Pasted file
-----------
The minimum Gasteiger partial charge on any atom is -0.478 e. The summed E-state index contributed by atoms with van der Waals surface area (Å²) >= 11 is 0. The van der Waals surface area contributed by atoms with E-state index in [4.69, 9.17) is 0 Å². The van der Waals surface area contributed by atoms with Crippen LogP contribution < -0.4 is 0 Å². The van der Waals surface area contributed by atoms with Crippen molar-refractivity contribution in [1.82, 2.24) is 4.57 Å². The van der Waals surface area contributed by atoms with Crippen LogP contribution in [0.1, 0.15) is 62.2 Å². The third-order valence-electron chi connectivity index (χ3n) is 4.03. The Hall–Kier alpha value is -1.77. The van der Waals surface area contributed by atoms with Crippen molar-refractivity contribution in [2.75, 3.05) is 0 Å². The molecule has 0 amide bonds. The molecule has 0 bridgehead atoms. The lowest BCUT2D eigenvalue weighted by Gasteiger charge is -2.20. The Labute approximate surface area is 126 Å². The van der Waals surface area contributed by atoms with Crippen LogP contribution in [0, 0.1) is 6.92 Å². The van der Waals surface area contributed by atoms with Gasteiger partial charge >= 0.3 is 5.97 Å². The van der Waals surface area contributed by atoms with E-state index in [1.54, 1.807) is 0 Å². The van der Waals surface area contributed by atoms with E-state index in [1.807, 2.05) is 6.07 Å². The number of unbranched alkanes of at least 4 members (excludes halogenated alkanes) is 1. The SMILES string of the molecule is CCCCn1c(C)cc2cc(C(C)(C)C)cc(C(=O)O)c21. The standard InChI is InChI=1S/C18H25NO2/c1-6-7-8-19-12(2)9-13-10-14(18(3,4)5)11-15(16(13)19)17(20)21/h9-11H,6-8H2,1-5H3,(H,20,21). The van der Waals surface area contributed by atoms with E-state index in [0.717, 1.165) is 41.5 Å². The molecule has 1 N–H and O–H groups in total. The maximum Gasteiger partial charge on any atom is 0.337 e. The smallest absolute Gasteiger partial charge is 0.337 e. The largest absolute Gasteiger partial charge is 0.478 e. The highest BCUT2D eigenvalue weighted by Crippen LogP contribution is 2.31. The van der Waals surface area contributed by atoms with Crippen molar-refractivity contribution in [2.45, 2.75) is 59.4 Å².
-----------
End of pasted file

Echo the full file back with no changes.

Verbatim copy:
The minimum Gasteiger partial charge on any atom is -0.478 e. The summed E-state index contributed by atoms with van der Waals surface area (Å²) >= 11 is 0. The van der Waals surface area contributed by atoms with E-state index in [4.69, 9.17) is 0 Å². The van der Waals surface area contributed by atoms with Crippen LogP contribution < -0.4 is 0 Å². The van der Waals surface area contributed by atoms with Crippen molar-refractivity contribution in [1.82, 2.24) is 4.57 Å². The van der Waals surface area contributed by atoms with Crippen LogP contribution in [0.1, 0.15) is 62.2 Å². The third-order valence-electron chi connectivity index (χ3n) is 4.03. The Hall–Kier alpha value is -1.77. The van der Waals surface area contributed by atoms with Crippen molar-refractivity contribution in [2.75, 3.05) is 0 Å². The molecule has 0 amide bonds. The molecule has 0 bridgehead atoms. The lowest BCUT2D eigenvalue weighted by Gasteiger charge is -2.20. The Labute approximate surface area is 126 Å². The van der Waals surface area contributed by atoms with Crippen LogP contribution in [0, 0.1) is 6.92 Å². The van der Waals surface area contributed by atoms with Gasteiger partial charge >= 0.3 is 5.97 Å². The van der Waals surface area contributed by atoms with E-state index in [1.54, 1.807) is 0 Å². The van der Waals surface area contributed by atoms with E-state index in [1.807, 2.05) is 6.07 Å². The number of unbranched alkanes of at least 4 members (excludes halogenated alkanes) is 1. The SMILES string of the molecule is CCCCn1c(C)cc2cc(C(C)(C)C)cc(C(=O)O)c21. The standard InChI is InChI=1S/C18H25NO2/c1-6-7-8-19-12(2)9-13-10-14(18(3,4)5)11-15(16(13)19)17(20)21/h9-11H,6-8H2,1-5H3,(H,20,21). The van der Waals surface area contributed by atoms with E-state index in [0.717, 1.165) is 41.5 Å². The molecule has 1 N–H and O–H groups in total. The maximum Gasteiger partial charge on any atom is 0.337 e. The smallest absolute Gasteiger partial charge is 0.337 e. The largest absolute Gasteiger partial charge is 0.478 e. The highest BCUT2D eigenvalue weighted by Crippen LogP contribution is 2.31. The van der Waals surface area contributed by atoms with Crippen molar-refractivity contribution in [2.45, 2.75) is 59.4 Å².